News and views on conservation in Canada, and updates from CPAWS chapters across the country.
On June 14, a herd of 400+ boreal caribou arrived on Parliament Hill ready to be adopted by Members of Parliament and Senators. MPs and Senators were invited to stop by and meet their very own caribou adoptee and learn more about which herd he or she was from and what threats they face.
In the week leading up to World Ocean Day, CPAWS hosted a reception on Parliament Hill with the All-Party Ocean Caucus, co-chaired by MPs Scott Simms and Fin Donnelly.
After a long and exciting six weeks I’m nearing the end of my internship at CPAWS. Throughout my time here I’ve learned many things about the marketing communications industry and a lot about myself. Here is a list of the 5 things I’ve learned...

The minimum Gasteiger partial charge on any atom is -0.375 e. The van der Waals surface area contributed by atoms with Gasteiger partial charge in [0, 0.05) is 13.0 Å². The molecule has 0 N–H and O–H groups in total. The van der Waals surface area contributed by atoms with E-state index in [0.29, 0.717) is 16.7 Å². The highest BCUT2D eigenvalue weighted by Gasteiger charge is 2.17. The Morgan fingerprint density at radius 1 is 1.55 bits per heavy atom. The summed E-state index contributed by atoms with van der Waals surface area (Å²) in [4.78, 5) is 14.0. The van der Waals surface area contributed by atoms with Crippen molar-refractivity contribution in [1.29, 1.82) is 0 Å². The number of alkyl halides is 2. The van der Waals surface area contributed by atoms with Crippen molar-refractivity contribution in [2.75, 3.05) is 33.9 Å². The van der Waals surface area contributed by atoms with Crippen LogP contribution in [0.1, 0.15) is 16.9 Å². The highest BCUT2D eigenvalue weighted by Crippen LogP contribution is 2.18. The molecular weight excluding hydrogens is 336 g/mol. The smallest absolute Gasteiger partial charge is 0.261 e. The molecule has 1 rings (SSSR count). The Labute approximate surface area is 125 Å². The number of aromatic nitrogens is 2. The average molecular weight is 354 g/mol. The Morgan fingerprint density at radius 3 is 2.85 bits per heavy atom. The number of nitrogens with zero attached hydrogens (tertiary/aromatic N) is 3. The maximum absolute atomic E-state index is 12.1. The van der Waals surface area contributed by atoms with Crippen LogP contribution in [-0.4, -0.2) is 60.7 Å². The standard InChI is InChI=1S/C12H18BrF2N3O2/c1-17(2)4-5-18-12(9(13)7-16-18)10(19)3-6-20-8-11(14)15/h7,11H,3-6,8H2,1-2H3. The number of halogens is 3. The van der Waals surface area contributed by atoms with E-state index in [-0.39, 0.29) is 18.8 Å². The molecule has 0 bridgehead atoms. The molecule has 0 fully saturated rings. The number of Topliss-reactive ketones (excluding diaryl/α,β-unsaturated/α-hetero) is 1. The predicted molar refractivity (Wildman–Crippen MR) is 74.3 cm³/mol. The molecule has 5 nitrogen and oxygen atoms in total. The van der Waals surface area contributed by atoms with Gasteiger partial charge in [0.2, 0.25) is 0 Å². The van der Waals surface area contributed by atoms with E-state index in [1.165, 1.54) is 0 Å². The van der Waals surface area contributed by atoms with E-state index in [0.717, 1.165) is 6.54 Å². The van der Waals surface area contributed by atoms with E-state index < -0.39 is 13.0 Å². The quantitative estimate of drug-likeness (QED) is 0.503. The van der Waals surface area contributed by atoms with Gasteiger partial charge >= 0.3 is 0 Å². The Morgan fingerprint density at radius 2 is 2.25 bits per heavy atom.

Big picture thinking. The idea that Nature Needs Half is nothing new. Many assessments over the last 20 years have typically determined that nature needs at least half of any given eco-region to be protected and interconnected with other such areas, in order to maintain its full range of life-supporting, ecological and evolutionary processes, the long term survival of the species that live there, and to ensure the system’s resilience in the face of environmental change. In fact, some ecosystems will require more than half. Simply put, Nature Needs Half, and it is time to say so. It’s time to act!
I’ve sometimes heard people say that nature conservation is simply a ‘nice to have’. They claim that beautiful parks and protected areas are nice to visit and attractive to the eye, but only for those who like to paddle or camp. They don’t see conservation as a critical piece of both the environmental and economic puzzle. That’s an unfortunate approach, and largely the product of trying to solve problems in isolation of one another. The truth is that conservation is a highly effective contribution to a healthy and prosperous country.